Could anything good come out of depression?

Depression isn't something that you'll ever choose to go through, but for those who have, it can be an experience that helps you develop and grow as a person.

Back of girl's head as she stands in a garden in sunshine

It's awful now, but you won't feel this way forever.

Official figures show that a quarter of us will suffer from depression at some point in our lives. Depression can be mild, moderate or severe, and be due to various factors, such as the environment you live in, tragedy and personal loss. But is it all bad? Is there a positive side to being depressed?

You can beat depression

Mathilda, 22, suffered from depression but has managed to get through it.

She began to notice she was feeling depressed when she was 14, had changed schools, and was finding it hard to make friends. “I would go home and spend the entire afternoon and evening on the computer by myself. I had no close friends and I was certain my parents hated me. I spent most of my time feeling miserable and alone. By then I’d sworn to myself that I would stop having emotions and that I would just create a shell to hide under.”

Things came to a head after her mother found her crying one day and suggested that she go and see a psychologist for CBT. “I don’t think I ever received a formal diagnosis, but my psychologist said it was likely that I suffered from depression and social anxiety.

“Now I feel I know myself far better than before. Most of the time I feel I can do almost anything if I apply myself hard enough and that failure doesn’t reflect on me as a person, or mean that what I’m attempting is impossible,” says Matilda. “Another thing I’ve noticed is that I appreciate things so much more; even small acts of kindness from other people make me feel pleased.

“I’ve also stopped taking everything as seriously as I did – I’ve made some mistakes but now my outlook is to learn from them and move on. I’ve overcome many obstacles and I keep adding to my list of things that make me proud of myself. I make sure I don’t forget to remind myself regularly of all the positive stuff I’ve done. It’s helped me to be the best I can be.”

Why depression could be good for you

As Matilda’s story shows, not only can you beat depression but you can learn about yourself from the experience.

There are various theories claiming that a bout of depression can be good for you. A recently published study of depression, The Netherlands Mental Health Survey and Incidence Study (NEMESIS), used a sample of 165 people with clinical depression. The survey provided scientific evidence to suggest that depression is indeed helpful in the longer term. Researchers looked at people before illness to the period after recovery and found that the majority seemed to cope better with life’s trials after depression than they had done before.

Dr Paul Keedwell, an expert on mood disorders at the Institute of Psychiatry, King’s College London, agrees with this theory. Having suffered from the condition in his 30s, he says that there are benefits to having depression, such as feeling tougher and more resilient afterwards. However, he doesn’t apply his theory to severe depression, which he says requires the intervention of a doctor (GP).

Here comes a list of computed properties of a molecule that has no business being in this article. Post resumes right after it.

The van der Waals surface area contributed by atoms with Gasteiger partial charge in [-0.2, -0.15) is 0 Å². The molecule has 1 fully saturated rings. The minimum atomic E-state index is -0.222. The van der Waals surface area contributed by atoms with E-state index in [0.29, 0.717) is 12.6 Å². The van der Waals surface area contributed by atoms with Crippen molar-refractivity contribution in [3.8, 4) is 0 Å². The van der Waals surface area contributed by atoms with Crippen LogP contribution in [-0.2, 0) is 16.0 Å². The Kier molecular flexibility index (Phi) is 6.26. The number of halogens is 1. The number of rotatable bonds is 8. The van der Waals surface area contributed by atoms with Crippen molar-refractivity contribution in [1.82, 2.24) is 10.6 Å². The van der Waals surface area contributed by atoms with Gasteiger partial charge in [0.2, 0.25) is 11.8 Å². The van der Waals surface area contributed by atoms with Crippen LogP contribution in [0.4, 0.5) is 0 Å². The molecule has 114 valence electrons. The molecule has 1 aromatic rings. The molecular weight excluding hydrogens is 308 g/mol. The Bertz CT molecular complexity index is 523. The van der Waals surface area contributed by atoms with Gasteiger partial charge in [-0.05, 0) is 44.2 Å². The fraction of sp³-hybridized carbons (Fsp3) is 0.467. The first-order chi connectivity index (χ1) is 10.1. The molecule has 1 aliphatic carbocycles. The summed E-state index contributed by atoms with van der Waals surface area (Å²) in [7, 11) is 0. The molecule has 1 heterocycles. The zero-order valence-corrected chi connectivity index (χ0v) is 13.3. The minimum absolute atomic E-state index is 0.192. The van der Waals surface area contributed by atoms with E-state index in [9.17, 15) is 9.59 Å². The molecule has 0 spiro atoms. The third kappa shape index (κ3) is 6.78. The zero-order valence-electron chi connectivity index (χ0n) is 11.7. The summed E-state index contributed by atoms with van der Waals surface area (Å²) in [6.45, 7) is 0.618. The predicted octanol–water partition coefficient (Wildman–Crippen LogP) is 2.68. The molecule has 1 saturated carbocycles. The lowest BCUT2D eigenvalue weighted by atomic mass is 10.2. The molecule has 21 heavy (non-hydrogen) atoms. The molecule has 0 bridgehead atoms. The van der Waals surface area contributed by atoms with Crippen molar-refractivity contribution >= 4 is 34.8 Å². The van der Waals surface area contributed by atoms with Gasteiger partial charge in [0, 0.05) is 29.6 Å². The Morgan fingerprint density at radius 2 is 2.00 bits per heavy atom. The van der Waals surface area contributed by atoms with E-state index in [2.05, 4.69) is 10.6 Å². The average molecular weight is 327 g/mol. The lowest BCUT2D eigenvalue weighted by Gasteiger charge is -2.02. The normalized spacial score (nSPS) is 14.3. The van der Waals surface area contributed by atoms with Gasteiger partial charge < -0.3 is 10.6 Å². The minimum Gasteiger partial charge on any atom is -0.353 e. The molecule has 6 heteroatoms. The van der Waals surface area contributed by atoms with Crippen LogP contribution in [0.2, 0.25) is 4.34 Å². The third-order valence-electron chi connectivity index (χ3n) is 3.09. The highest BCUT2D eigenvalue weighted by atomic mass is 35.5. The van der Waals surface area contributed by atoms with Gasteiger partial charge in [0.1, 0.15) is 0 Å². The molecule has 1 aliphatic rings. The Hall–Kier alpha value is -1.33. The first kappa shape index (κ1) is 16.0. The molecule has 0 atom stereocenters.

“Depression is a human reaction to help us get our lives back on track. It’s hard to believe that things will get better when you’re depressed, but they do – time is the most important healer,” says Baz, 22.

Matt, 24, doesn’t agree. “I know many people who have been made weaker by depression. The longer you deal with the depression, the worse it is. You fall into depression over smaller things.”

Is this supposed to make me feel better?

Depression can be so overwhelming that it’s hard to see the positive side of anything, let alone you’re depression itself. But it might be comforting to know that you, like Matilda, can get through your depression.

Keedwell maintains that many of his patients have found positives to having gone through gloom. “Don’t beat yourself up about being depressed,” he says. “In most cases it will run its course provided you take yourself out of the situation that caused it.”

The Greek philosopher Aristotle also thought depression to be of great value because of the insights it could bring. He believed that there’s an increased empathy in people who have, or have had, depression because they become more attuned to other people’s suffering.

Find out more about how to cope with depression.

Coping with depression

If you’re depressed then you should see your GP. They will help you get treatment, such as counselling or Cognitive behaviour therapy (CBT). Therapy, or simply working through your feelings with the support of loved ones, can help you find the strength to:

  • Admit that you have a problem in your life that needs addressing;
  • Change your career path or lifestyle;
  • Find creativity in your life or work;
  • Become more resilient;
  • Reach a goal;
  • See the world in a different light;
  • Become more empathetic of other people’s needs and moods;
  • Prioritise what is important to you;
  • Hold a belief that things happen for a reason.

Next Steps

  • Mind offers advice and support to people with mental health problems. Their helpline runs nine to six from Monday to Friday. 0300 123 3393
  • SANE offers support and information to people affected by mental illness. Call their helpline on 0300 304 7000, open 4:30pm - 10:30pm every day.
  • Chat about this subject on our Discussion Boards.
  • Need help but confused where to go locally? Download our StepFinder iPhone app to find local support services quickly.



By Julia Pearlman

Updated on 29-Sep-2015

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